The Fed has always been a shortcut for discussions of financial market developments. So, the argument goes, liquidity is drying up for high-yielding assets because the Fed is allegedly poised to raise the federal funds rate by 25 basis points. And then, it's anybody's guess what they will do next.
The price of oil (WTI) crashing to $35.62 on Friday is also seen as an ominous stock market event, despite the fact that the crude's 44 percent decline from the year earlier is a huge bonus to consumers' real purchasing power. That is what some analysts think of a great gift from the Saudis and the Russians, whose onshore marginal production costs ($3 and $13 per barrel, respectively) still allow them to make money while driving high-cost competitors out of the market.
These views are puzzling. The declining demand for high-yielding assets, for example, simply means that they are not offering adequate risk-adjusted returns.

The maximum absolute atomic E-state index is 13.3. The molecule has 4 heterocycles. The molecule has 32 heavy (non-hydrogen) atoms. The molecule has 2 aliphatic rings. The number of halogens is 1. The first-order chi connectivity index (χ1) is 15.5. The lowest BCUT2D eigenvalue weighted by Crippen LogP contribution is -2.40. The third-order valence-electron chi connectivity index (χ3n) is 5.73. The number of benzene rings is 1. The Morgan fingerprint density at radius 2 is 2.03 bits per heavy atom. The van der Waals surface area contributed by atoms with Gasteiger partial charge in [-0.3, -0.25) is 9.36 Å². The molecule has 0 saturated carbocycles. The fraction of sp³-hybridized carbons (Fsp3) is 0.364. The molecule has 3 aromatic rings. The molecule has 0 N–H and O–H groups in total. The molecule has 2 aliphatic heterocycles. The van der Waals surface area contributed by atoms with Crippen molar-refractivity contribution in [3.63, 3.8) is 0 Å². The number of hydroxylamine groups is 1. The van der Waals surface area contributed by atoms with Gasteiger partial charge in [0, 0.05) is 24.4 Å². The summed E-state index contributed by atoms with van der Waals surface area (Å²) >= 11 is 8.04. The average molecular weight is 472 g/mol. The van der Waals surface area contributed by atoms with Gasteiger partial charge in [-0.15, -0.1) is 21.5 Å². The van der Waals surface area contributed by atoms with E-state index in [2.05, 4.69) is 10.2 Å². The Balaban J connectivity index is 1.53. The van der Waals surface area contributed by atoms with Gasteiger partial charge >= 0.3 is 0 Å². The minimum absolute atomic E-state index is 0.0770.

Should we blame the Fed for that? Maybe the Fed will needlessly validate these rising risk expectations. But, so far, the Fed can only be accused of "sins" to come.
Indeed, in spite of the fact that it shrank its balance sheet by $128 billion since the end of October, the monetary base as of December 9 was still $3932.4 billion, almost exactly where it stood at the end of last May. And at the market's close last Friday the federal funds rate was trading at 0.14 percent, only 3 basis points above its year-earlier level and roughly where it opened up at the beginning of this year.
That does not seem to be reason enough to push the S&P 500 down 1.95 percent during the Friday's trading, or 4 percent since its most recent peak at the beginning of this month.